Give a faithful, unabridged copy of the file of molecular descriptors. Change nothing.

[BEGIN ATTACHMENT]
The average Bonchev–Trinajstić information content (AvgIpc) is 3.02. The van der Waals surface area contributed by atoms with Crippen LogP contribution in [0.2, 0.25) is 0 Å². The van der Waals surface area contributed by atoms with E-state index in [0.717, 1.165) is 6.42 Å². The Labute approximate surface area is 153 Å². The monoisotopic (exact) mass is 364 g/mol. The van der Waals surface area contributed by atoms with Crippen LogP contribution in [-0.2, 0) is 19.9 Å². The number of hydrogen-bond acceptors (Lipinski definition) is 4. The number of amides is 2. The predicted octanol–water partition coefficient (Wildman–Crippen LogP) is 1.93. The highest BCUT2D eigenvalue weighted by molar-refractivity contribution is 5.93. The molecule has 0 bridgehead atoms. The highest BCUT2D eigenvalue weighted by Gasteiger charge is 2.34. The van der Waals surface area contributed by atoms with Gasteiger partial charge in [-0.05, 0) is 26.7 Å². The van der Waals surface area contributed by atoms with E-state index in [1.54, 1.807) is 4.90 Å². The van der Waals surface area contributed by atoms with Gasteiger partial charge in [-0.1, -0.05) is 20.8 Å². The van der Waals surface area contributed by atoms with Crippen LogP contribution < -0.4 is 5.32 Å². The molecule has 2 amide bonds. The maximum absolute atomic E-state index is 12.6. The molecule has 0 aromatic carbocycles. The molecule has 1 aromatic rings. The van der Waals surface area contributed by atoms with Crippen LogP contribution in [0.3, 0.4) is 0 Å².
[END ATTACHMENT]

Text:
The average Bonchev–Trinajstić information content (AvgIpc) is 3.02. The van der Waals surface area contributed by atoms with Crippen LogP contribution in [0.2, 0.25) is 0 Å². The van der Waals surface area contributed by atoms with E-state index in [0.717, 1.165) is 6.42 Å². The Labute approximate surface area is 153 Å². The monoisotopic (exact) mass is 364 g/mol. The van der Waals surface area contributed by atoms with Crippen LogP contribution in [-0.2, 0) is 19.9 Å². The number of hydrogen-bond acceptors (Lipinski definition) is 4. The number of amides is 2. The predicted octanol–water partition coefficient (Wildman–Crippen LogP) is 1.93. The highest BCUT2D eigenvalue weighted by molar-refractivity contribution is 5.93. The molecule has 0 bridgehead atoms. The highest BCUT2D eigenvalue weighted by Gasteiger charge is 2.34. The van der Waals surface area contributed by atoms with Gasteiger partial charge in [-0.05, 0) is 26.7 Å². The van der Waals surface area contributed by atoms with E-state index in [1.54, 1.807) is 4.90 Å². The van der Waals surface area contributed by atoms with Gasteiger partial charge in [-0.1, -0.05) is 20.8 Å². The van der Waals surface area contributed by atoms with Crippen LogP contribution < -0.4 is 5.32 Å². The molecule has 2 amide bonds. The maximum absolute atomic E-state index is 12.6. The molecule has 0 aromatic carbocycles. The molecule has 1 aromatic rings. The van der Waals surface area contributed by atoms with Crippen LogP contribution in [0.3, 0.4) is 0 Å².